PRESIDENT Cyril Ramaphosa shares a light moment with Finance Minister Tito Mboweni during Mboweni’s 2019 Budget speech during the plenary of the National Assembly yesterday.     Elmond Jiyane  GCIS
PRESIDENT Cyril Ramaphosa shares a light moment with Finance Minister Tito Mboweni during Mboweni’s 2019 Budget speech during the plenary of the National Assembly yesterday. Elmond Jiyane GCIS
President Cyril Ramaphosa shares a light moment with Minister of Finance Tito Mboweni.  Mboweni presented his Budget speech in the National Assembly yesterday.     Elmond Jiyane GCIS
President Cyril Ramaphosa shares a light moment with Minister of Finance Tito Mboweni. Mboweni presented his Budget speech in the National Assembly yesterday. Elmond Jiyane GCIS
South African Finance Minister Tito Mboweni delivers the 2019 Budget in Parliament on Wednesday. PHOTO: GCIS
South African Finance Minister Tito Mboweni delivers the 2019 Budget in Parliament on Wednesday. PHOTO: GCIS
MINISTER of Finance Tito Mboweni during the 2019 Budget speech in the National Assembly yesterday.     Elmond Jiyane GCIS
MINISTER of Finance Tito Mboweni during the 2019 Budget speech in the National Assembly yesterday. Elmond Jiyane GCIS
WE MUST take the bitter with the sweet, says Finance Minister Tito Mboweni.     Phando Jikelo African News Agency (ANA)
WE MUST take the bitter with the sweet, says Finance Minister Tito Mboweni. Phando Jikelo African News Agency (ANA)
THIS BUDGET plants a seed for renewal and growth, says Finance Minister Tito Mboweni.     Phando Jikelo African News Agency (ANA)
THIS BUDGET plants a seed for renewal and growth, says Finance Minister Tito Mboweni. Phando Jikelo African News Agency (ANA)

CAPE TOWN – Finance Minister Tito Mboweni took to the podium yesterday to deliver his maiden Budget speech in Parliament he looked like someone who had settled in his new role.

He was confident, throwing jokes and taking pot shots at some of the senior MPs and ministers. But not once did he mince his words.

Earlier, he told journalists that he was ready to return after the May elections. “The after-May question, nobody knows what is going to happen after May 8. I have made a deal with DD Mabuza that ‘don’t worry Deputy President, I won’t abandon you so quickly. I will be around for a while’,” said Mboweni.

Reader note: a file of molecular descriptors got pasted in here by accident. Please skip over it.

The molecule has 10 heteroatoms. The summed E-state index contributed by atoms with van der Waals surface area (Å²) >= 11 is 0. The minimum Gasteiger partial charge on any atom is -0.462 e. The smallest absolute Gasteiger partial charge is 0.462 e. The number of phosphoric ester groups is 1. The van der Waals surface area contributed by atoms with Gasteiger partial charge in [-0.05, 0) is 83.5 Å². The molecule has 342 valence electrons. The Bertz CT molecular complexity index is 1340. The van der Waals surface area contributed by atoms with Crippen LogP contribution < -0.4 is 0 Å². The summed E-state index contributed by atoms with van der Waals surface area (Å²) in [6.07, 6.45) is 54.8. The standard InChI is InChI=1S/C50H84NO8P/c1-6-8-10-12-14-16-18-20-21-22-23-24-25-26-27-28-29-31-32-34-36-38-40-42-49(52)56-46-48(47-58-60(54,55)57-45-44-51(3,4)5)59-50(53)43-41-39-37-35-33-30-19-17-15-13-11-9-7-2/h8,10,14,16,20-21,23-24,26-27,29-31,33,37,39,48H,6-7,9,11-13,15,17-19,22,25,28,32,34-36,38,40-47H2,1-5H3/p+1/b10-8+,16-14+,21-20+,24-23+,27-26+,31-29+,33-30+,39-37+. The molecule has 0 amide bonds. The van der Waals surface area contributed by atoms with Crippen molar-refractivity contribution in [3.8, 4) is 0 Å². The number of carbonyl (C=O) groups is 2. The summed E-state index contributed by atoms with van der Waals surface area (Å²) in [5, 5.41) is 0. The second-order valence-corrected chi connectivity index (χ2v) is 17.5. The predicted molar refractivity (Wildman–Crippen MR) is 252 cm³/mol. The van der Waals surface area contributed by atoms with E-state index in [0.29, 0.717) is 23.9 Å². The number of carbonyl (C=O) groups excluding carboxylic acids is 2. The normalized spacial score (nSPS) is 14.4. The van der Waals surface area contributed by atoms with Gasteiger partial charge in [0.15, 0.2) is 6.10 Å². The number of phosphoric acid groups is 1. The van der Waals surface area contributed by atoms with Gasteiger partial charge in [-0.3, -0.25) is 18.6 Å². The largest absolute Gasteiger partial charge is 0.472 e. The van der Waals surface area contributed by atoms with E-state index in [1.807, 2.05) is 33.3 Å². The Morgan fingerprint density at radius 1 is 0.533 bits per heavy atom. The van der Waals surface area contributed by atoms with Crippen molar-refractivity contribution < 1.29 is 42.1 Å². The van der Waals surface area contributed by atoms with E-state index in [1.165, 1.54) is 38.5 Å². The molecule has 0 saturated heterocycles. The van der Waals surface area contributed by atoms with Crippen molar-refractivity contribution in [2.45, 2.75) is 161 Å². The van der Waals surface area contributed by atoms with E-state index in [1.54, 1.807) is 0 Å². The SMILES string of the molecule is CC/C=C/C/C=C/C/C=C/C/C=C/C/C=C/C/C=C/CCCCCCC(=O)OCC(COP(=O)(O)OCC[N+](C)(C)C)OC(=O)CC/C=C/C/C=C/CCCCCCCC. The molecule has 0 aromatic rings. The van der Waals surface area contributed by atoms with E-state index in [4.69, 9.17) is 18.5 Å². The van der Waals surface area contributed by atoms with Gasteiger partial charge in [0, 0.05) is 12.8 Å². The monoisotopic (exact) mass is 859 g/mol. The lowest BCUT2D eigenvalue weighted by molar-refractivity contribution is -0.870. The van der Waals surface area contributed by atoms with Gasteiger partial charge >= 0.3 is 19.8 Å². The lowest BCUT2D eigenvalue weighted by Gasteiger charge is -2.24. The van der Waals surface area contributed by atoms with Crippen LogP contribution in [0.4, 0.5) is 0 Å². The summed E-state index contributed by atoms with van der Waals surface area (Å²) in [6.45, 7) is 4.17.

He also took time to explain how state-owned entities (SOEs) could be salvaged in a modern era.

His stature and posture in the House may have provided some chuckles in how he presented the Budget, even urging President Cyril Ramaphosa, Deputy Speaker Lechesa Tsenoli, Human Settlements Minister Nomaindia Mfeketo and Cope leader Mosiuoa Lekota to mobilise people to pay for their municipal services.

He said they must use the methods they used during the apartheid era to urge people to boycott the services. 

“You were good during the apartheid era. You were gallant fighters to encourage people not to pay for services,” he said.

Municipalities are owed more than R130 billion by departments, households and businesses. The bulk of the debt is from households. 

Mboweni’s sense of humour extended when he spoke about the tough economic conditions the country was facing.

He took jibes at Inkatha Freedom Party leader, Mangosuthu Buthelezi, telling him that he would not impose tax on sorghum beer as a present to his retirement.

And in his vintage style, he referred to South African Reserve Bank (Sarb) Governor Lesetja Kganyago as governor number 10 as he, Mboweni, was number 8.

But he was equally quick to emphasise the independence of the Sarb and said he will not interfere in the functioning of the bank. 

Mboweni told journalists that he has full confidence in his director-general, Dondo Mogajane, despite the findings of the Public Protector against him.

Mboweni said Mogajane was a nice person who was “too Christian”. He intimated that the scriptures he quoted in his speech were from him.

In his parting shot to the media, he said he was going to the House to tell them about Isaiah. This was in reference to the verses he quoted from the Bible.

However, Mboweni was forthright about how the government planned to fix South Africa.

He used the analogy of the private sector that if things were not working, new systems would have to be developed. He said the country could not be stuck with the same things that never worked before, indicating that more changes could be in the pipeline on how the state functions, spends money and pays for services.

He said for people to get things right they needed to do basic things. In a hospital you need to wash the linen, and feed patients and the healthcare system could be fixed.

But Mboweni also acknowledged that pushing through the mooted reforms would require consultation with stakeholders while emphasising that negotiations could take place forever.

He also acknowledged that with Ramaphosa appearing to be keen on summits he also wants to add a summit in his list to discuss Eskom.

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